Cooke’s goals came against the following opponents (team abbreviations used for sake of my sanity; categorized by month):

October: PHI, TBL

November: DAL, NYR

December: BUF, PHX, FLA, ATL (now WPG)

January: DET

February: BUF, CHI

March: OTT.

Using the same system, his offensive output came against the following:

October: MTL, TOR, PHI, TBL

November: DAL, BOS, ATL (WPG), NYR, VAN

December: TOR, BUF, PHX, FLA, OTT, ATL (WPG)

January: TBL, BOS, DET

February: BUF, CHI, SJS, CHI

March: BOS, EDM, OTT

When he plays smart, Cooke has a lot more skill than people give him credit.

Other than Buffalo, there doesn’t appear to be a team that Cooke clearly played well against. He matched up well against a variety of teams and chipped in with timely offense. Likewise, games in which he appeared on the score sheet, the Pens record was 16-9. Timely scoring is a key to victory, and that is something that Cooke clearly provides the team.

Defensively, too, Cooke has been a stalwart. A prime example of what it means to be a two-way player, Cooke once again finished his season with a net positive +/- rating. He finished with a +14 rating, indicating that he was on the ice for 14 more goals for the Pens than against. I will admit, sometimes +/- can be a misleading stat, but it’s hard to deny that a +14 is impressive as a third line player whose responsibility is to give the main offense a rest, bang bodies, and score a timely goal or two to break the opponent’s will.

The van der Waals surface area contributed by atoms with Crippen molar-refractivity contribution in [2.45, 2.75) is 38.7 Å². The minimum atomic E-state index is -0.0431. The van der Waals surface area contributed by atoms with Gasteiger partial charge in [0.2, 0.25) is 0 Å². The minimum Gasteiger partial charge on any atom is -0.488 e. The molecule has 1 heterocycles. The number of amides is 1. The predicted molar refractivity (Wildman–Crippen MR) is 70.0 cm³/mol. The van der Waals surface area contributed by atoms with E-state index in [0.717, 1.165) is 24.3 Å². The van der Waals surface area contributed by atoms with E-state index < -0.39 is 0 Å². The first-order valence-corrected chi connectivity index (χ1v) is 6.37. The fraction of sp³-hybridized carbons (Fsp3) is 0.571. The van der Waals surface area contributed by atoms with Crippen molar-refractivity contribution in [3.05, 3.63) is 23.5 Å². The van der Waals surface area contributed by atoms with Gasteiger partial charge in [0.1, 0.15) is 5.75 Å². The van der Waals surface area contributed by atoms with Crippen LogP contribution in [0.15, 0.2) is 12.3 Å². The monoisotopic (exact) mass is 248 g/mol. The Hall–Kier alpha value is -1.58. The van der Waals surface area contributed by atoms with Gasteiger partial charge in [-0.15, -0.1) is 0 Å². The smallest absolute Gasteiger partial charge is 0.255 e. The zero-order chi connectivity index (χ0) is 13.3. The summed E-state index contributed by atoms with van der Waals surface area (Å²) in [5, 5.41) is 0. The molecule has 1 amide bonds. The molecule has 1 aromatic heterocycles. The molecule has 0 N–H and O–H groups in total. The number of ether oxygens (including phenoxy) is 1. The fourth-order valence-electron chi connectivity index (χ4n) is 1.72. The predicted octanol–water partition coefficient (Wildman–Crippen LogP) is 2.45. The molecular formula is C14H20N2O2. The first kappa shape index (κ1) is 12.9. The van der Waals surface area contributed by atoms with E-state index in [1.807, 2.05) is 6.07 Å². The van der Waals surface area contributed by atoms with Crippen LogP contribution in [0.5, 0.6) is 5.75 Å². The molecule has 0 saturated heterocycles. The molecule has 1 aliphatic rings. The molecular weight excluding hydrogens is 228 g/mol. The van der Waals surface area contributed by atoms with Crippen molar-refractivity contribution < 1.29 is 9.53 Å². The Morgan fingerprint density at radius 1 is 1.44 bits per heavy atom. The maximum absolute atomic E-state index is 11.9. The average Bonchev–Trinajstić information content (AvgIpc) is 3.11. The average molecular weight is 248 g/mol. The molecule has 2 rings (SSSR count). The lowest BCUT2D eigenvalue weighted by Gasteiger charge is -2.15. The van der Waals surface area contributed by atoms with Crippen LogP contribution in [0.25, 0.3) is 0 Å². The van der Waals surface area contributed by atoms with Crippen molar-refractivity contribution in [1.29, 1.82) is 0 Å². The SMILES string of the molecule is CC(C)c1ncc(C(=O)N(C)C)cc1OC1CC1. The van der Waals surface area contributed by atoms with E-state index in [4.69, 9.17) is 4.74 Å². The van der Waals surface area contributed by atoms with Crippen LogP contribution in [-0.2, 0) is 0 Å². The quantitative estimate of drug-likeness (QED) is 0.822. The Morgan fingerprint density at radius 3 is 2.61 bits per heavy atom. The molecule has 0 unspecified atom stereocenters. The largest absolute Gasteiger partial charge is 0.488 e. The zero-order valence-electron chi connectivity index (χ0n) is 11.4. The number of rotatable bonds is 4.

What will next season have in store for Matt Cooke? Well, it’s hard to say. He is a fantastically consistent player. The majority of his professional years have hovered around 30-35 points, which a few aberrations here and there. Had he stayed out of trouble he was potentially headed for a career year in production. He has also typically been in the 10-15% range on shot percentage, indicating he is not wasting his opportunities to score goals. He has 301 career points, but also 988 career penalty minutes. I can promise you he will eclipse the 1000 mark on penalty minutes, but I would say it is near impossible for him to eclipse the 350 point mark.

Based on previous seasons and what I can expect the Pens’ line-up to look like heading into next year, my projection (and this is based on trends and speculation, nothing scientific) for Cooke:

73 games played, 18 goals, 23 assists, 41P, 88 penalty minutes, 1 SHG, 0PPG, 2 GWG, 108S, 16.7%

If Cooke truly is a reformed man, and I hope he is, I think you will see a big upswing in offensive output. If Cooke goes back to playing the way he did this past year, you can expect him to be suspended a lot and/or scratched nightly. This year has the potential to be huge for Cooke. He can either right the ship and play with the skill we know he has, or he can continue down the road of making stupid plays and put the team in danger. It will be interesting to see which path he chooses. I, personally, think he will play with skill and curb his over-the-line play substantially.

Let’s go Pens.